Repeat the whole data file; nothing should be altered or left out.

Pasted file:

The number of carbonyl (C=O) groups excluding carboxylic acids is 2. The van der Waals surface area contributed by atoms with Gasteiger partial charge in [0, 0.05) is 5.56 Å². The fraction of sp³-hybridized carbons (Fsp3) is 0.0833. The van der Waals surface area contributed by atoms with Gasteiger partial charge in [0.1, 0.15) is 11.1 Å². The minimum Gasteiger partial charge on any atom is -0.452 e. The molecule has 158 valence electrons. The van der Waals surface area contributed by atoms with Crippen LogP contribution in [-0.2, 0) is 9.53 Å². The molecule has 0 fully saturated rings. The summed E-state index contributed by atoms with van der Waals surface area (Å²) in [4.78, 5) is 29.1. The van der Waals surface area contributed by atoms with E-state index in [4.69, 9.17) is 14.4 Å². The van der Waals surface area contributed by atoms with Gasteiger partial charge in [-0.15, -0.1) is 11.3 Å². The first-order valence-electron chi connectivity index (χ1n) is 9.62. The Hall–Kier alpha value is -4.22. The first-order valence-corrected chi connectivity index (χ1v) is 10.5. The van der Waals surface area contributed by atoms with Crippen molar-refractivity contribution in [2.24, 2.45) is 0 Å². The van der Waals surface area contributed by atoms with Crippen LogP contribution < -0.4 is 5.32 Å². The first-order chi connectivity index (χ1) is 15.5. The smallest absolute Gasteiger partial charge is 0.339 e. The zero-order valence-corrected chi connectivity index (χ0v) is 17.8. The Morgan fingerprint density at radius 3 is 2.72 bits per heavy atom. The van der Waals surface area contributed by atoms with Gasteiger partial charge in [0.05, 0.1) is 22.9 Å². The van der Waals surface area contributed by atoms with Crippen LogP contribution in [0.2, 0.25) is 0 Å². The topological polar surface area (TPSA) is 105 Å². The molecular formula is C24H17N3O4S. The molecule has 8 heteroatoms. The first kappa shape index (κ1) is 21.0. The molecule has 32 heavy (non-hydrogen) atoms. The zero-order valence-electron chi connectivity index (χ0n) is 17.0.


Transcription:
The number of carbonyl (C=O) groups excluding carboxylic acids is 2. The van der Waals surface area contributed by atoms with Gasteiger partial charge in [0, 0.05) is 5.56 Å². The fraction of sp³-hybridized carbons (Fsp3) is 0.0833. The van der Waals surface area contributed by atoms with Gasteiger partial charge in [0.1, 0.15) is 11.1 Å². The minimum Gasteiger partial charge on any atom is -0.452 e. The molecule has 158 valence electrons. The van der Waals surface area contributed by atoms with Crippen LogP contribution in [-0.2, 0) is 9.53 Å². The molecule has 0 fully saturated rings. The summed E-state index contributed by atoms with van der Waals surface area (Å²) in [4.78, 5) is 29.1. The van der Waals surface area contributed by atoms with E-state index in [4.69, 9.17) is 14.4 Å². The van der Waals surface area contributed by atoms with Gasteiger partial charge in [-0.15, -0.1) is 11.3 Å². The first-order valence-electron chi connectivity index (χ1n) is 9.62. The Hall–Kier alpha value is -4.22. The first-order valence-corrected chi connectivity index (χ1v) is 10.5. The van der Waals surface area contributed by atoms with Crippen molar-refractivity contribution in [2.24, 2.45) is 0 Å². The van der Waals surface area contributed by atoms with Crippen LogP contribution < -0.4 is 5.32 Å². The first-order chi connectivity index (χ1) is 15.5. The smallest absolute Gasteiger partial charge is 0.339 e. The zero-order valence-corrected chi connectivity index (χ0v) is 17.8. The Morgan fingerprint density at radius 3 is 2.72 bits per heavy atom. The van der Waals surface area contributed by atoms with Gasteiger partial charge in [0.05, 0.1) is 22.9 Å². The van der Waals surface area contributed by atoms with Crippen LogP contribution in [0.2, 0.25) is 0 Å². The topological polar surface area (TPSA) is 105 Å². The molecular formula is C24H17N3O4S. The molecule has 8 heteroatoms. The first kappa shape index (κ1) is 21.0. The molecule has 32 heavy (non-hydrogen) atoms. The zero-order valence-electron chi connectivity index (χ0n) is 17.0.